The Ministry Not Without Trials
(A Portion of an Extract of a Letter)
The Gospel Standard
or, Feeble Christian’s Support
…I sometimes am very low in my mind about my standing in grace, and lower still about my preaching. Everything seems to be against me. I have to tell my hearers that it is presumption in me to stand up in the blessed Lord’s name. I have no stones to throw at Gideon, for his unbelief. Every mark and evidence of a ·true minister seems to be against me, though I am seldom without one, which is, passing through evil report; for such scandalous reports are circulated, without the least foundation; which makes me think that the father of lies is an open enemy of mine. But I would say with David, “Let them curse, but bless thou, O Lord.” I trust that evil reports may prove cautions, for we need continually hearing, “Take heed,” “Beware.” I feel myself as vile as ever they can represent me, and therefore must contend, from heartfelt experience, that salvation is all of grace. I travel so much in mire and darkness, which keeps me from running into head notions much. I murmur that I am kept so ignorant, and that I know so little, and can open so little of the word of God; but still I feel it a mercy to be even in such hardness of heart and such confusion, rather than slipping into the pits of heady notions. Many talk about Christ, and the doctrines of grace, who are strangers to the power of godliness: and what an awful thing it is to have a name to live, and to be dead. I desire to know Christ, but I want the blessed Spirit to lead me to that knowledge; for anything short of that glorious and powerful teaching must fade away, in the time of trial.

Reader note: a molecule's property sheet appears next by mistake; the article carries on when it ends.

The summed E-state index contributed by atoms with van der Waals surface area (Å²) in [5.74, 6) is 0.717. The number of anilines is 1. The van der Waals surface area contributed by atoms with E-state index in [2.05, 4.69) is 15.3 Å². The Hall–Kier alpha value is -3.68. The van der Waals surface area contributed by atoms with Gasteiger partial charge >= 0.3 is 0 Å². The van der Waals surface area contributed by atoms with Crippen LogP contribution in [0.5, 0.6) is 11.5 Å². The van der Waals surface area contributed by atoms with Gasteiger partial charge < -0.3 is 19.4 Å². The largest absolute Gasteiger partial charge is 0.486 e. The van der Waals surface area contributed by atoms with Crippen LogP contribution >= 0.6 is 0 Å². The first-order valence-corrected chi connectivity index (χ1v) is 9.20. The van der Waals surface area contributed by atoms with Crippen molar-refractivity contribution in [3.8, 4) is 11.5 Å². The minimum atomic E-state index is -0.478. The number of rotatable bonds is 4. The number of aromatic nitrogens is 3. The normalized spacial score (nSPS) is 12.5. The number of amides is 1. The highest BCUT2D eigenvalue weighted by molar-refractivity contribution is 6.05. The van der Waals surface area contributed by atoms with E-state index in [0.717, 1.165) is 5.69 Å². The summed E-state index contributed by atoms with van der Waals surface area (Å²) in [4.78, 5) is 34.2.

I find the work of the ministry a most trying work, and I often feel desirous of giving it up, if I could do so honourably; but having put my hand to the plough, I through mercy continue to this day. The Lord at times encourages me in my own soul, and sometimes I hear of the word being blessed through me; but I wonder how it can be so, feeling so full of sin and various abominations. I meet with very few who are enjoying much in their own souls; and when I meet with any who boast much about an assurance of faith, I generally question how they got at it. The devil is a very great deceiver, and we have very deceitful hearts; so we need not be so very much surprised to find so many puffed up with vain notions. May we ever encourage those who have life and feeling, but may we be kept from bolstering up professors in false hopes and false joys.
May the Lord bless and prosper you, and may the friends be enabled to pray that I may come with the blessed Lord’s sanction. Believe me, Yours very sincerely, for Christ’s sake. April 7, 1835.